The Federal Circuit court applied the regional law of the Third and Fourth Circuit on the relevant rules of professional conduct. Pursuant to Rule 1.7(a) of the Model Rules of Professional Conduct:
A lawyer shall not represent a client if the representation involves a concurrent conflict of interest. A concurrent conflict of interest exists if:
The representation of one client will be directly adverse to another client . . .
The court noted that under the comments to Rule 1.7 pertaining to organizational clients “a lawyer for the organization is not barred from accepting representation adverse to an affiliate in an unrelated matter, unless the circumstances are such that the affiliate should also be considered a client of the lawyer . . .” The court concluded that the “circumstances” were such that affiliates should be considered clients of Katten.
First, the engagement agreement supported the conclusion that there was an ongoing client relationship between Katten and its organizational clients, Valeant-CA and Salix. The court held:
Because the engagement letter creates an ongoing attorney-client relationship between the law firm, Katten, and its organizational clients, Valeant-CA and Salix, Katten’s representation of Mylan adverse to movants in Valeant II gives rise to a concurrent conflict of interest under Rule 1.7. The express terms of the engagement letter and accompanying OC Guidelines indicate that Katten formed such a relationship with the movants when it signed the engagement letter for the Bausch & Lomb trademark litigation. Specifically, the engagement letter states that it “represents the general terms of engagement governing the overall relationship between [Katten] and Valeant Pharmaceuticals International, Inc.” . . . . This sentence, on its face, demonstrates that Katten’s relationship extends beyond just Bausch & Lomb to at least Valeant-CA.
Moreover, the court found that the OC Guidelines, which were incorporated by reference into the engagement agreement, extended the client relationship to any Valeant entity, including subsidiaries and affiliates.
The court further found that even if the engagement agreement was ambiguous, there was still a conflict because Valeant-CA, Salix, and Bausch & Lomb demonstrated they “are sufficiently interrelated to give rise to a corporate affiliate conflict.” The court noted that “shared or dependent control over operational and legal matters between the affiliates is significant to the inquiry” and that, applying that standard, “Valeant-CA, Salix, and Bausch & Lomb all share a high degree of operational commonality and are financially interdependent.” For example, Valeant-CA and Bausch & Lomb “have a common infrastructure whereby [Valeant-CA] provides administrative and general support services to Bausch & Lomb. The two entities also share the same in-house legal department.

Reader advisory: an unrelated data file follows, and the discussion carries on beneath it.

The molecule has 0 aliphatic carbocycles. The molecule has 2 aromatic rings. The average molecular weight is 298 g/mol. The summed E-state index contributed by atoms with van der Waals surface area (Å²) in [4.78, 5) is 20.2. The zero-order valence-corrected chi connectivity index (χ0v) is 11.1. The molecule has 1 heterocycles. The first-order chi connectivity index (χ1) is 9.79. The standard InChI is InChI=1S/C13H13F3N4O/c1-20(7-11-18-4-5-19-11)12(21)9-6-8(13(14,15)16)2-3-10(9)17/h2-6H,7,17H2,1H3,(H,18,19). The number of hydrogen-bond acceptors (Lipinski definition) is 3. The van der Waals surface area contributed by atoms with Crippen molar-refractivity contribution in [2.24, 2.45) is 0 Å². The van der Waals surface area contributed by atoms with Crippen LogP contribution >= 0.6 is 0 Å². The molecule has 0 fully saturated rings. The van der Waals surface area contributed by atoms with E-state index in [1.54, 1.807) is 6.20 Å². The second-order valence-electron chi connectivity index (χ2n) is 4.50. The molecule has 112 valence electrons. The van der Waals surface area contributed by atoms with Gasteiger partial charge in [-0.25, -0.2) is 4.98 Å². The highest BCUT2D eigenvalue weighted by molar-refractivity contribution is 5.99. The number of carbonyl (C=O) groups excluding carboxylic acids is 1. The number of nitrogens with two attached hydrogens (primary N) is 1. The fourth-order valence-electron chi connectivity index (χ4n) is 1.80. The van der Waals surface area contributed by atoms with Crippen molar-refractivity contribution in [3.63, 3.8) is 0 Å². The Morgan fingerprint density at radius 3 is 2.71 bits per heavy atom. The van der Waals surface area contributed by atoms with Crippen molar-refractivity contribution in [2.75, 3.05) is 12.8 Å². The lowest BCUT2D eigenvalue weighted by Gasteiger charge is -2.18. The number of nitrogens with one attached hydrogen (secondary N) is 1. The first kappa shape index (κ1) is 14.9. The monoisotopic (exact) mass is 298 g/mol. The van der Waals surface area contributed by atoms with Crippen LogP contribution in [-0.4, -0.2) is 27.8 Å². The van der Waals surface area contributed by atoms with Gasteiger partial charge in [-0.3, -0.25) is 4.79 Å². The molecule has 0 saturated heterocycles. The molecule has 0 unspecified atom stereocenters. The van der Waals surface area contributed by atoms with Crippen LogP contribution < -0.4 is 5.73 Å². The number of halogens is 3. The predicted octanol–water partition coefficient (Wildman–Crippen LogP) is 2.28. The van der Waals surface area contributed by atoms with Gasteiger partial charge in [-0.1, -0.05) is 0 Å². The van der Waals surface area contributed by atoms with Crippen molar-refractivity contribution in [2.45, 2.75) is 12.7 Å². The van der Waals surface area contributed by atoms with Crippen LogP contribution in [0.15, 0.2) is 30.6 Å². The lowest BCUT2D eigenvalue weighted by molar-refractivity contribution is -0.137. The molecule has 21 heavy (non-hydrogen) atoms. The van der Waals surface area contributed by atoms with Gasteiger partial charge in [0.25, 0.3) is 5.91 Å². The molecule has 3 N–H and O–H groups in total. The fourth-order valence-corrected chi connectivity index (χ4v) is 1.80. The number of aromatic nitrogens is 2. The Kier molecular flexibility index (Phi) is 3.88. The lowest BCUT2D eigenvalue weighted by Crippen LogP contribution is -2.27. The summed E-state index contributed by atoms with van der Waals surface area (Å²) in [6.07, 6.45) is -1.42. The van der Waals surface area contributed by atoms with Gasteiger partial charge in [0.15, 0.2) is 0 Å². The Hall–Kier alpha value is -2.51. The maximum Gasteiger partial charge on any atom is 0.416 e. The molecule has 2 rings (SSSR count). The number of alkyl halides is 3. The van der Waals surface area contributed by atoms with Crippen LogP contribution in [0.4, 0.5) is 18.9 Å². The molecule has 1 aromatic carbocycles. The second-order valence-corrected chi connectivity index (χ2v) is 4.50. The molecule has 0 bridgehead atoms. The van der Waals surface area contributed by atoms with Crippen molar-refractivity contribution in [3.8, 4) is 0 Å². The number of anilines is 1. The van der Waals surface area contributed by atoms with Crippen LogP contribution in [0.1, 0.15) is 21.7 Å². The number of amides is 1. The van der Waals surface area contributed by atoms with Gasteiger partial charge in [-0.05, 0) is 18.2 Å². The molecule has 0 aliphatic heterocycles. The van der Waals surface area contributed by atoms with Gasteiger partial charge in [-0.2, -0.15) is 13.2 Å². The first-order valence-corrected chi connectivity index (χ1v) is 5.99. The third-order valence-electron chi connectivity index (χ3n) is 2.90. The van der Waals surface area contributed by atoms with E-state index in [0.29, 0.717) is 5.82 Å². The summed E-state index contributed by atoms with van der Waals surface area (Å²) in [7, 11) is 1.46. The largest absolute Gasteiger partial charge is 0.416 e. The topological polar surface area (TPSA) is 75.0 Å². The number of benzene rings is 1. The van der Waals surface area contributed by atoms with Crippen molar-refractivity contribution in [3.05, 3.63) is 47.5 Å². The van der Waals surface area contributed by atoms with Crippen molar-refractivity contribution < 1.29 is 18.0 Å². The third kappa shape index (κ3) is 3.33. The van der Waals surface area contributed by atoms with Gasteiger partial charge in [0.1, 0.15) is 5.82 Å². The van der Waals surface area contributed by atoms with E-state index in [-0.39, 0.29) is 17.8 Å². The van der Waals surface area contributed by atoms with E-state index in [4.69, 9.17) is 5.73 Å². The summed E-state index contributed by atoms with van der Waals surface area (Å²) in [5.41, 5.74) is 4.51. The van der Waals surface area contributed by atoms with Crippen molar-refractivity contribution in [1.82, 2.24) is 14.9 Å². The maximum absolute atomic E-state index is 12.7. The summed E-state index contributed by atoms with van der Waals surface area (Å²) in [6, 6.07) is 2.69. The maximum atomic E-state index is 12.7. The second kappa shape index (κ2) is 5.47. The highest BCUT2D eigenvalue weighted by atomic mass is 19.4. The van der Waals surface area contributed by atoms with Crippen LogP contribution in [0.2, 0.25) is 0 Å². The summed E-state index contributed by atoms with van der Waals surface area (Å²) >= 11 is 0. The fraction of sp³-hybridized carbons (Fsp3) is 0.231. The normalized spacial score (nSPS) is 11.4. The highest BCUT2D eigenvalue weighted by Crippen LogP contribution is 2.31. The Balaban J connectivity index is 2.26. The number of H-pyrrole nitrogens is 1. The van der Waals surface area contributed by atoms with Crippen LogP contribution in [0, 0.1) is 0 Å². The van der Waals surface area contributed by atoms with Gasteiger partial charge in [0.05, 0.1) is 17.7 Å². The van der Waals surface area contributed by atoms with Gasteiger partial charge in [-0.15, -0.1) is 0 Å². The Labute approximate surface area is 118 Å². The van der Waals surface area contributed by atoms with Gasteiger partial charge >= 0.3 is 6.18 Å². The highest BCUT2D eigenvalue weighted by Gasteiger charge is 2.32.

The court conclude that “Katten’s representation of Bausch & Lomb in the trademark litigation presents a concurrent conflict of interest with its representation of Mylan” in the Federal Circuit matters. Since Katten did not receive informed written consent from both clients, its representation was a conflict in violation of Rule 1.7, warranting the firm’s disqualification.
There are (at least) three takeaways from this case.
First, this case illustrates the importance of conducting conflicts checks when bringing in a lateral attorney. Such checks should include a through vetting of all ongoing representations where the prospective new hire (or their clients they seek to bring into the firm) are adverse to a current firm client.
Second, lawyers must be mindful of the terms of engagement, particularly where they incorporate outside counsel guidelines. Such “guidelines” may impose significant additional terms that are not apparent from the face of the engagement agreement.
Third, engagement agreements are an important place for firms to define their clients. An overbroad client entity definition could lead to unintended “clients.” Such additional “clients” can wind up creating conflicts of interest that might have been avoided if the firm had defined their “client” relationship more narrowly.